Mirasol Pepper: All About Them
The mirasol pepper is a Mexican chile pepper popular in making traditional mole sauces. The name means “looking at the sun”. In dried form, they are known as guajillo peppers. Learn more about these peppers below.
Scoville Heat Units: 2,500-5,000 SHU
The mirasol pepper is a popular chili pepper in the Mexican culture widely known for making traditional Mexican mole sauces. The name translates to “looking at the sun” in Spanish, taken from how the peppers grow upright on the plant, literally “looking” at the sun as they grow on the plant. You may know mirasol peppers by their dried variety, the guajillo pepper, which is much more common and hugely popular in Mexican cuisine.
The peppers are sometimes referred to as the travieso chile (“naughty pepper” or chile Trompa (“elephant’s trunk”).
What Do Mirasol Peppers Look Like?
The Mirasol varies in size and appearance, but it is conical in shape, and commonly 2-3 inches long (can be 4-5 inches long), and about .5 to .75 inches wide (can be up to 2 inches). It is red to dark red, or copper in color. It is a fairly thin skinned pepper, ideal for drying into popular guajillo peppers.
On the plant, mirasol chiles grow in clusters and grow upright, producing peppers that mature from green to red or a vibrant orange-red. The plants grow to 18-24 inches in height, and typically produce in 70-80 days (mid season). The pods themselves are sometimes smooth but can be wrinkled, with variations in size and texture.
What Do Mirasol Peppers Taste Like?
The flavor of the Mirasol offers up a unique spicy flavor, though not too spicy. It is fruity and berry-like, and is described as full-bodied, distinct, and “delicate”, with hints of strawberry or other berries, and an incomparable rich chili pepper flavor with milder heat.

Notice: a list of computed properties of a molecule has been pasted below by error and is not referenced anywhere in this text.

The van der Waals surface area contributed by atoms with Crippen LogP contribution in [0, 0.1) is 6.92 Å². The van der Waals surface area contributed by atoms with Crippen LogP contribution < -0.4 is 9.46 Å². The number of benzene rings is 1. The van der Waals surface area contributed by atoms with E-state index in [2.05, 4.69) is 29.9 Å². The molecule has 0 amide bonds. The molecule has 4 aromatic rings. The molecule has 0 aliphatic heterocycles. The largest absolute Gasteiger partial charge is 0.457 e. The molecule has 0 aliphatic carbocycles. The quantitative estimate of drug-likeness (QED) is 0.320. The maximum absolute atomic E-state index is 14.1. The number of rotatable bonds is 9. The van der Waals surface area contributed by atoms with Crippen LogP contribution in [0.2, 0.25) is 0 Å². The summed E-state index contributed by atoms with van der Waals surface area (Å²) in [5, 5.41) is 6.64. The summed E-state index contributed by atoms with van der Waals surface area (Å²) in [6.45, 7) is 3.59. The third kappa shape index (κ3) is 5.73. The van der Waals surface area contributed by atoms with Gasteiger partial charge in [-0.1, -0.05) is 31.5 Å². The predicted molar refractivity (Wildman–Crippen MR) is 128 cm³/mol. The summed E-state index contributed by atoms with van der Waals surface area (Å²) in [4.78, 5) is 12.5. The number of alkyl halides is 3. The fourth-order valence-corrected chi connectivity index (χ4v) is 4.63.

How Hot are Mirasol Peppers?
Mirasol peppers range in heat from 2,500 to 5,000 Scoville Heat Units on the Scoville Scale, which is considered a milder to mild-medium heat range. Compare that to the common jalapeno pepper, which averages about 5,000 SHU, and you’ll find the hottest mirasol chile is about as hot as an average jalapeno pepper.
Growing Mirasol Peppers
Start your mirasol chili seeds indoors about a quarter inch deep in warm soil. Allow the seedlings to sprout, and transfer the pepper plants outdoors when the weather is warmer. These peppers, and peppers in general, grow best in fertile soil that is well drained. The pods grow upright, hence the name “Mirasol”, which means “facing the sun” or “looking at the sun”.
Like many Mexican peppers, this pepper has different names in fresh and dried form. The red peppers are called “mirasol” when fresh, and called “guajillo peppers” when dried.
Learn more about growing chili peppers.
Cooking with Mirasol Peppers
These peppers are perfect for chicken, fish, potato, or pork dishes and add a delicious spiciness to salsas, stews, chilis and particularly mole sauces, for which they are known for. They are very common in Peruvian cooking, and also Mexican cooking. You can incorporate them into just about any dish in Mexican cuisine.
Buy Mirasol Pepper Seeds
You can buy mirasol chile pepper seeds online at Amazon (affiliate link, my friends). Enjoy growing them!
Got any questions? Ask away! I’m glad to help.
NOTE: This recipe was updated on 6/23/20 to include new photos and information. It was originally published on 9/22/13.